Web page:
Jennifer Atilémile Gets Passionate About Sustainability, Labor Rights in the Fashion Industry

The model, writer and advocate talks fair wages, vintage finds and more.
Jennifer Atilemile

Jennifer Atilémile was photographed by Derek Kettela in Puerto Rico.

A rookie in the 2023 SI Swimsuit Issue, Jennifer Atilémile has been in the modeling industry for years, but the 32-year-old chose to pursue her education before jumping into it full-time. Since then, she’s worked with brands like Victoria’s Secret, MERIT and Clarins. Atilémile graduated from Monash University in Melbourne, where she obtained a double masters in international relations and journalism. While in school, she wrote her thesis on the ethical rights of women garment workers in the fashion industry, a topic she continues to speak passionately about today.

We recently caught up with Atilémile during magazine launch week events at the Seminole Hard Rock Hotel & Casino - Hollywood, Fla., where she shared more about her stance on ethical fashion and labor rights.

“I speak up so much about ethical labor treatments and like workers’ rights, fair wages, and I think it kind of transcends into everything that’s happening right now, especially even in Hollywood and the writers strike,” she explains. “Everyone's just asking for a fair wage. Why can’t the people that make our clothes also get a fair wage, specifically when they are women of color and from lower socioeconomic backgrounds?”

Jennifer Atilémile was photographed by Derek Kettela in Puerto Rico. Swimsuit by Denimcratic.

Jennifer Atilémile was photographed by Derek Kettela in Puerto Rico. Swimsuit by Denimcratic.

View Jennifer Atilémile’s full 2023 SI Swimsuit gallery here.

Atilémile admits that as a model, she’s part of a polluting industry—the fashion sector does in fact contribute up to 10% of global carbon emissions each year. With that awareness in mind, she loves shopping vintage in order to avoid fast fashion, which often involves poor working and environmental conditions. Depop and Vestiaire Collective are two of her favorites—but again, Atilémile knows that shopping vintage isn’t viable a solution for everyone.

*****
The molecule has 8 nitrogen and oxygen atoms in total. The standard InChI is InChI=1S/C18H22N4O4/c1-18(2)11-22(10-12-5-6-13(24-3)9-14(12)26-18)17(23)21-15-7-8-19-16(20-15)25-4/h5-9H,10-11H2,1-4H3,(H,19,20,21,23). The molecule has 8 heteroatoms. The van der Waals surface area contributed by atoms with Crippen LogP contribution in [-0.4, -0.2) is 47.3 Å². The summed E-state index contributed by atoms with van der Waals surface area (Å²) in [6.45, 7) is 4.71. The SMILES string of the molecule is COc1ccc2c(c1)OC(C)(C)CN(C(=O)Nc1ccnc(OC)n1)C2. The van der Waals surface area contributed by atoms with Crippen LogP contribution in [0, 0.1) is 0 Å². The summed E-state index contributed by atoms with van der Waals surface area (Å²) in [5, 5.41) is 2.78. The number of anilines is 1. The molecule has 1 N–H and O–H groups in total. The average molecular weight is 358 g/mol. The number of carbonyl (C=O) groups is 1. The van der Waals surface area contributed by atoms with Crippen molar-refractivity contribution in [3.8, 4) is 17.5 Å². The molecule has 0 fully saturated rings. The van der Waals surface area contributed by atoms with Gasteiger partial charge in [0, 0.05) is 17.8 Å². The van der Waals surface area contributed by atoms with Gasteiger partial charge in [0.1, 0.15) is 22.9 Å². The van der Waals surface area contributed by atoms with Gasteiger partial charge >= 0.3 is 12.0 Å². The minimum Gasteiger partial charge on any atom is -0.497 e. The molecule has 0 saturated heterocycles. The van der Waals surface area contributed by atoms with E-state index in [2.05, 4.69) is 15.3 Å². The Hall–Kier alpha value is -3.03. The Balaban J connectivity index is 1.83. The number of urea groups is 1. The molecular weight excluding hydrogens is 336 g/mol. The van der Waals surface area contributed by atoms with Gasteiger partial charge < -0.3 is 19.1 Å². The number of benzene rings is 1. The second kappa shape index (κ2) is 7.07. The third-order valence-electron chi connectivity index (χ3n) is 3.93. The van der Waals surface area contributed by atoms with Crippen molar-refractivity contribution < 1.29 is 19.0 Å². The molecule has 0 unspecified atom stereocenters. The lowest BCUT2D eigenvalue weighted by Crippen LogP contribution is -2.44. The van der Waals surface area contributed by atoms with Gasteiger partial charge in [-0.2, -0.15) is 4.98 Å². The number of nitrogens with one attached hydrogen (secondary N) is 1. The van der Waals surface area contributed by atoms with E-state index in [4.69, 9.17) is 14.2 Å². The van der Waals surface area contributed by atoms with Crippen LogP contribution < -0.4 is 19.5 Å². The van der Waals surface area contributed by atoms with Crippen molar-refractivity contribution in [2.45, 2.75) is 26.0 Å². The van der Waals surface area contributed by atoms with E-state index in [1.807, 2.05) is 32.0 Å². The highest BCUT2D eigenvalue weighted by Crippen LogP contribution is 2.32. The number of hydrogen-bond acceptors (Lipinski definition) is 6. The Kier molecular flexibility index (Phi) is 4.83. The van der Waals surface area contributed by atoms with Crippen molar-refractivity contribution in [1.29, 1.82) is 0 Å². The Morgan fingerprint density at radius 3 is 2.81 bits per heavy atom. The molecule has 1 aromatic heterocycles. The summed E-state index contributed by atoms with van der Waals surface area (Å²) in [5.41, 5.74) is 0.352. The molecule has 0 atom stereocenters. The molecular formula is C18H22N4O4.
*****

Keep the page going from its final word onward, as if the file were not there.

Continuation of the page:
“Being able to shop vintage is not a luxury [that’s affordable] to everybody. If you are from a lower socioeconomic background, you kind of have to go to fast fashion because that’s all you can afford,” she says. “If you’re a plus-size woman, you can only go to fast fashion because a lot of stores still don’t stock [an inclusive range of] sizes. It’s this weird ethical question of, well, we need to include everyone, but also not everyone can access the privilege of shopping sustainably.”

One of Atilémile’s personal favorite vintage fashion finds is a 1991 Versace dress once worn on the runway by Claudia Schiffer, which she says perfectly sums up her “mermaid princess” vibe.

“That’s also why I love vintage fashion because there’s very much a unique style that comes with being a vintage shopper because not everyone has [that item],” she says. “You’re not like part of the mainstream, you’re very unique and your own person.”

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Cara O’Bleness


Cara is a trending news writer/editor for Sports Illustrated Swimsuit. A passionate writer and editor with more than 10 years of experience in print and online media, she loves storytelling and believes that words have the power to change the world. Prior to joining the team, Cara worked as a writer and editor across a number of content verticals, including food, lifestyle, health and wellness, and small business and entrepreneurship. In her free time, Cara loves reading, spending time with her family and making her way through Michigan’s many microbreweries. She is a graduate of Michigan State University's School of Journalism.